"So...this is the new normal."
Those were the words I heard recently from a survivor in the surgical/transplant intensive care unit (ICU) I work at in Emory University Hospital. It was National Nurses Week, and every day, there was another event to celebrate our nursing staff, who are the heart and soul of our ICU. The final day of celebration was to be both the most sobering and the most amazing.
A woman that we had taken care of a year and a half earlier had come back to speak to us. She had suffered acute hepatic failure and had spent over a month with us as a patient and now was returning to tell her story and answer questions from our staff. Each of us had taken care of her in the long days and weeks when she was ill. Yet, aside from conversations with her family, we had never seen her a healthy person. (Some, perhaps sadly, only saw her as "the acute hepatic" and not as a person at all.) Certainly, the vast majority of us had no idea what happened to her after she left the ICU. As always happens, there was another patient who needed our care, and our attention shifted elsewhere.
Yet this morning, during National Nurses Week, we all had the opportunity to pause, to hear directly from our former patient and to reflect on both the triumph and unrecognized downside of what we do. Prior to her hospitalization, she was generally healthy. She had a steady job. She went out with her friends. She had a loving significant other and loving parents. Suddenly, critical illness struck.
Thankfully, she remembers fairly little of her ICU course. Her loved ones remember her not waking up for days and the question about whether her cerebral edema was so severe that she might never wake up. Her loved ones also remember the amazing care she got from our entire staff, who were with her day and night. Her memories are, of course, quite different. Perhaps not unexpectedly, her memories of the ICU are hazy and somewhat disjointed. Some moments stand out clearly, some are vague and some never happened even though they felt real to her in an encephalopathic and delirious state.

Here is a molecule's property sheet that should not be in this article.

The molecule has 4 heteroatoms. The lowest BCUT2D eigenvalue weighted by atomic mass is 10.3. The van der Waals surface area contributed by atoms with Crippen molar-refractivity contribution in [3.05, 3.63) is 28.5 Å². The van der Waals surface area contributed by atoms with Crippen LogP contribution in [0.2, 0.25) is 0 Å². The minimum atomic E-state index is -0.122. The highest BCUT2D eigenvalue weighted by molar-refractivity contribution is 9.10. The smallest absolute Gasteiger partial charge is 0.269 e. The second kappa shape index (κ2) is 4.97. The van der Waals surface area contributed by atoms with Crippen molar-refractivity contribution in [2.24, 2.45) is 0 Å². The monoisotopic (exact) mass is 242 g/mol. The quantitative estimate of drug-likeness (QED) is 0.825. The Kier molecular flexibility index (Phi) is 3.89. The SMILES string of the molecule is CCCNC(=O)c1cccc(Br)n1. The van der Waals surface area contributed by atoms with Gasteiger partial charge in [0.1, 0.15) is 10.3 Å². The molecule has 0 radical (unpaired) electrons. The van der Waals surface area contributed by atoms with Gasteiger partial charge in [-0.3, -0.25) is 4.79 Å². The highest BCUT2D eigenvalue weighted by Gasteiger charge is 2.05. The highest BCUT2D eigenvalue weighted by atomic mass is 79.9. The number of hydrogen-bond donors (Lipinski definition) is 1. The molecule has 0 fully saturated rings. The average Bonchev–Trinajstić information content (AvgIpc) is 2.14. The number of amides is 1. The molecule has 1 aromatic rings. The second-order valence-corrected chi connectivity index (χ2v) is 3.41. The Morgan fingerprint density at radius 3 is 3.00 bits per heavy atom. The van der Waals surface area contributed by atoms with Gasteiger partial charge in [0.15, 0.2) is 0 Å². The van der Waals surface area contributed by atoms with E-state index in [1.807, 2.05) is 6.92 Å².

Eventually, she was strong enough to leave the ICU. When she left the hospital, no one told her to expect life to be different, so she simply went back to work. And she rapidly found that she couldn't work full-time anymore. Mentally, concentrating for hours at a time simply wasn't possible. Even previously simple tasks took Herculean effort. Just thinking made her tired to the point that she would need to sleep for extended periods of time that she never had before. Fine motor skills had abandoned her. Even now, she cannot open a soda can on her own. Food tastes different. She is more emotional. And more than a year later, she has nightmares she cannot shake. There is, of course, tremendous richness in her life but it is not the same. She and her loved ones have adjusted to this new life, but, even as a "lucky" one who survived a brush with death, the reminders are everywhere that life is not what it used to be and may not ever fully be.
After hearing this amazing story, we started asking questions. In retrospect, what does she wish we had told her? "It doesn't end when you leave the ICU. And it won't end when you leave the hospital. You suffered a major injury, and it will take a long time to continue your healing.” Did she know that others had similar issues to her? "No.” Had she ever heard of post-intensive care syndrome (PICS)? "No." Would it have helped to know this? "Absolutely." Would a support group of others going through similar issues be helpful? "Yes!"
I have previously written about SCCM's new THRIVE Initiative in this space. While we have done a remarkable job taking care of the patient in the bed in front of us, we have frequently not recognized what happens to the person lying in that bed when they are no longer our patient. But that is changing. With our new attention to PICS, new research into PICS, and new support groups for PICS, we hope to transform the post-ICU experience. One day, I hope we will understand enough about the causes of PICS that we can prevent it totally. Until that day, our THRIVE Initiative is intended for those who have "a new normal," so that they know they are not alone. So that they know that together, we can create a better tomorrow for those who survive the ICU.